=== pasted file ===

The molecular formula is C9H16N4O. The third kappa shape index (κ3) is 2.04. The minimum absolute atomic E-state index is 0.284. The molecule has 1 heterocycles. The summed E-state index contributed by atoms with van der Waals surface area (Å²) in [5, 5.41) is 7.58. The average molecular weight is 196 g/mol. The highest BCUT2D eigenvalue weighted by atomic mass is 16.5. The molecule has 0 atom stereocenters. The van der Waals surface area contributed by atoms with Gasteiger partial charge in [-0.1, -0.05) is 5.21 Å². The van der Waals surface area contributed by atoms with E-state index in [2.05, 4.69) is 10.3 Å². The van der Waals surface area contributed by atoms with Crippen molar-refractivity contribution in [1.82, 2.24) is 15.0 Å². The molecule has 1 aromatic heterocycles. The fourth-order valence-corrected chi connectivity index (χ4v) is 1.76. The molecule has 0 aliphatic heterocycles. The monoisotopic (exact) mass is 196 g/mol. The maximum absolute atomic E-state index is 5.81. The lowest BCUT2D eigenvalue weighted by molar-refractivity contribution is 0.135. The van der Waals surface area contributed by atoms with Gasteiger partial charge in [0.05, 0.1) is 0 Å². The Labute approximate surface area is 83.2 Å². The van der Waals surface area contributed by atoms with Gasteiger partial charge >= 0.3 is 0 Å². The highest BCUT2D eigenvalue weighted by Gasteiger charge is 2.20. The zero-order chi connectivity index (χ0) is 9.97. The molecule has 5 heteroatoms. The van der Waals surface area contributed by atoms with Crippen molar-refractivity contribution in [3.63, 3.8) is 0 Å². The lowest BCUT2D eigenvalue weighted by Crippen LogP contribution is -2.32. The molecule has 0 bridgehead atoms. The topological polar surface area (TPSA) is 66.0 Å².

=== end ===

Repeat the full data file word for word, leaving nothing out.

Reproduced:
The molecular formula is C9H16N4O. The third kappa shape index (κ3) is 2.04. The minimum absolute atomic E-state index is 0.284. The molecule has 1 heterocycles. The summed E-state index contributed by atoms with van der Waals surface area (Å²) in [5, 5.41) is 7.58. The average molecular weight is 196 g/mol. The highest BCUT2D eigenvalue weighted by atomic mass is 16.5. The molecule has 0 atom stereocenters. The van der Waals surface area contributed by atoms with Gasteiger partial charge in [-0.1, -0.05) is 5.21 Å². The van der Waals surface area contributed by atoms with E-state index in [2.05, 4.69) is 10.3 Å². The van der Waals surface area contributed by atoms with Crippen molar-refractivity contribution in [1.82, 2.24) is 15.0 Å². The molecule has 1 aromatic heterocycles. The fourth-order valence-corrected chi connectivity index (χ4v) is 1.76. The molecule has 0 aliphatic heterocycles. The monoisotopic (exact) mass is 196 g/mol. The maximum absolute atomic E-state index is 5.81. The lowest BCUT2D eigenvalue weighted by molar-refractivity contribution is 0.135. The van der Waals surface area contributed by atoms with Gasteiger partial charge in [0.05, 0.1) is 0 Å². The Labute approximate surface area is 83.2 Å². The van der Waals surface area contributed by atoms with Gasteiger partial charge >= 0.3 is 0 Å². The highest BCUT2D eigenvalue weighted by Gasteiger charge is 2.20. The zero-order chi connectivity index (χ0) is 9.97. The molecule has 5 heteroatoms. The van der Waals surface area contributed by atoms with Crippen molar-refractivity contribution in [3.63, 3.8) is 0 Å². The lowest BCUT2D eigenvalue weighted by Crippen LogP contribution is -2.32. The molecule has 0 bridgehead atoms. The topological polar surface area (TPSA) is 66.0 Å².